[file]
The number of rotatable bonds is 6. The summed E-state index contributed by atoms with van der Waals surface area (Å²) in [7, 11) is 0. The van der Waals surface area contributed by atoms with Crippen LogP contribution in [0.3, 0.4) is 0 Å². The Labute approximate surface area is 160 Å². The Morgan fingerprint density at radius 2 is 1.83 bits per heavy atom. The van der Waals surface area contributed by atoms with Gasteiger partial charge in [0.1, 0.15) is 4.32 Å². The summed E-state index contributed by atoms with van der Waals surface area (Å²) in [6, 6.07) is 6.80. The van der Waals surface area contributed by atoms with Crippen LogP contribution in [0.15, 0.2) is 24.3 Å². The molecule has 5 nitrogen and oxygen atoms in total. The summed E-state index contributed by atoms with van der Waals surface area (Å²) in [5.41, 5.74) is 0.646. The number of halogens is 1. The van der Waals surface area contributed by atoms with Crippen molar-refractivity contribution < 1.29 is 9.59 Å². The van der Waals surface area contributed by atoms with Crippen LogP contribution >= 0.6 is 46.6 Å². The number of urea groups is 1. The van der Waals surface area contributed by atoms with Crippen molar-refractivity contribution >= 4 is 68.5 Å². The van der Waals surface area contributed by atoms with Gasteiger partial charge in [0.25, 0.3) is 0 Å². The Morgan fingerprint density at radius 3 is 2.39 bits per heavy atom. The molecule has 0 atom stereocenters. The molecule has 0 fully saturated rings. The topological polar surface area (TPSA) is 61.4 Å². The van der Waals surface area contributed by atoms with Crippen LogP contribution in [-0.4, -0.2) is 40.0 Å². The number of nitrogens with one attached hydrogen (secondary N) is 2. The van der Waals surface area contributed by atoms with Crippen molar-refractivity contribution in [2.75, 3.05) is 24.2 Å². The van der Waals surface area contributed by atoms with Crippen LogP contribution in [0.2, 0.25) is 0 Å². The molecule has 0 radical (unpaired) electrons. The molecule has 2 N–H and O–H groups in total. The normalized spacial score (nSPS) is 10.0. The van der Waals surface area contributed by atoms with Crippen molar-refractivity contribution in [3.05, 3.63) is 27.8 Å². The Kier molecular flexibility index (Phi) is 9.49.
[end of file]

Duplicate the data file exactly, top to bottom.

The number of rotatable bonds is 6. The summed E-state index contributed by atoms with van der Waals surface area (Å²) in [7, 11) is 0. The van der Waals surface area contributed by atoms with Crippen LogP contribution in [0.3, 0.4) is 0 Å². The Labute approximate surface area is 160 Å². The Morgan fingerprint density at radius 2 is 1.83 bits per heavy atom. The van der Waals surface area contributed by atoms with Gasteiger partial charge in [0.1, 0.15) is 4.32 Å². The summed E-state index contributed by atoms with van der Waals surface area (Å²) in [6, 6.07) is 6.80. The van der Waals surface area contributed by atoms with Crippen LogP contribution in [0.15, 0.2) is 24.3 Å². The molecule has 5 nitrogen and oxygen atoms in total. The summed E-state index contributed by atoms with van der Waals surface area (Å²) in [5.41, 5.74) is 0.646. The number of halogens is 1. The van der Waals surface area contributed by atoms with Crippen molar-refractivity contribution < 1.29 is 9.59 Å². The van der Waals surface area contributed by atoms with Crippen LogP contribution >= 0.6 is 46.6 Å². The number of urea groups is 1. The van der Waals surface area contributed by atoms with Crippen molar-refractivity contribution >= 4 is 68.5 Å². The van der Waals surface area contributed by atoms with Gasteiger partial charge in [0.25, 0.3) is 0 Å². The Morgan fingerprint density at radius 3 is 2.39 bits per heavy atom. The molecule has 0 atom stereocenters. The molecule has 0 fully saturated rings. The topological polar surface area (TPSA) is 61.4 Å². The van der Waals surface area contributed by atoms with Crippen LogP contribution in [-0.4, -0.2) is 40.0 Å². The number of nitrogens with one attached hydrogen (secondary N) is 2. The van der Waals surface area contributed by atoms with Crippen molar-refractivity contribution in [2.75, 3.05) is 24.2 Å². The van der Waals surface area contributed by atoms with Crippen LogP contribution in [0.2, 0.25) is 0 Å². The molecule has 0 radical (unpaired) electrons. The molecule has 2 N–H and O–H groups in total. The normalized spacial score (nSPS) is 10.0. The van der Waals surface area contributed by atoms with Crippen molar-refractivity contribution in [3.05, 3.63) is 27.8 Å². The Kier molecular flexibility index (Phi) is 9.49.